MR imaging of the right shoulder was performed, including the following pulse sequences, Corona T 1, coronal STIR, coronal T2, axial T2, sagittal STIR

    Findings
    Rotator Cuff: A small full-thickness tear of the supraspinatus tendon is seen at its greater tuberosity insertion posteriorly, measuring approximately 9 x 6 mm (series 105 image 10, series 109 image 1 5, series 104 image 5). Mild diffuse thinning of the supraspinatus tendon is seen in its distal 2 cm. The infraspinatus tendon shows mild tendinosis. There is also intermediate signal along the undersurface of the distal infraspinatus tendon, which could reflect mild undersurface tendon fraying. The teres minor and subsapularis tendons appear intact.

    Muscles
    The regional muscles show normal signal intensity and volume.

    Biceps: 
    The Long-head of the biceps tendon shows a mild degree of tenosynovitis.

    Subcromial/SubdeloidBursa:
    A small amount of fluid is present in the subacromial/subdeltoid bursa.

    Acromion/AC Joint: The anterior acromion shows a type of 1 flat undersurface. There is no lateral or anterior downsloping of the acromion, lateral subacromial enthesophyte formation, or osacromial. The acromiohumeral distance is narrowed to approximately 5 mm. There is a mild degree of osteoarthritic change at the acromioclavicular joint, without evidence of mass effect on the rotator cuff.

    Glenohumeral Joint/Labrum: No discrete labral tear is seen. Capsular structures and articular surfaces appear intact. There is no significant glenohumeral joint effusion;

    Bone Marrow: 
    Mild marrow edema and cystic change are seen in the distal clavicle adjacent to the acromioclavicular joint.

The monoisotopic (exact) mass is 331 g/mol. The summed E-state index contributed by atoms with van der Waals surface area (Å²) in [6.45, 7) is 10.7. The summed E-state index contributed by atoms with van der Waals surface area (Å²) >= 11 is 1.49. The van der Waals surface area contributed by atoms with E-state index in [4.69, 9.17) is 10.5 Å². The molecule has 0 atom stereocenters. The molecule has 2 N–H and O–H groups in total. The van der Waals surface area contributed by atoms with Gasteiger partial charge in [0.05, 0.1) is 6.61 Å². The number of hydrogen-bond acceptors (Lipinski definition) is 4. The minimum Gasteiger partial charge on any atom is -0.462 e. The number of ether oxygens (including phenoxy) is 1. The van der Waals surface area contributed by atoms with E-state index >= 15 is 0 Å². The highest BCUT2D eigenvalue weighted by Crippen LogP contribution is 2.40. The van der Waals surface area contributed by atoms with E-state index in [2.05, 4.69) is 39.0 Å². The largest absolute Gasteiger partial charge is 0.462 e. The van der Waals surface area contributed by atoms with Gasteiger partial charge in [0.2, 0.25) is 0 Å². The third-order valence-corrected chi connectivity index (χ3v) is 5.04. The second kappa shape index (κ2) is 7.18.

Impression:
    1. A 9 x  mm focal full-thickness tear of the distal posterior supraspinatus tendon fibers is seen in the right shoulder. There is diffuse attemuation of the distal 2 cm of the supraspinatus tendon, which may reflect more diffuse partial thickness tendon tearing or attritional/atrophic type change in the tendon.
    2. Mild tendinosis of the infraspinatus with questionable mild undersurface tendon fraying distally.
    3. Mild biceps tenosynovitis.
    4. Small amount of fluid in the subacromial/subdeltoid bursa.
    5. Mild osteoarthritic change at the acromioclavicular joint.

    1. Hi ..
      Many of these small rotator cuff tears are degenerative in nature. As your report says… the “diffuse attenuation” is likely due to time related degeneration. In all likelihood these findings were there before the incident in question. There is no “edema”, etc to lead one to believe that the tear is acute.

      Depending on your age, nearly 25-50% of people are walking around with these tears and do not know it. Why some hurt and others do not we can not answer.

      Most of these shoulders are treated with PT to see if the pain subsides and your function improves. Some of these tears might become larger over time (usually many years) while some tears do not become larger over time. We can not predict which tears might become larger. Therefore we monitor people who have been treated non-operatively with small tears like this.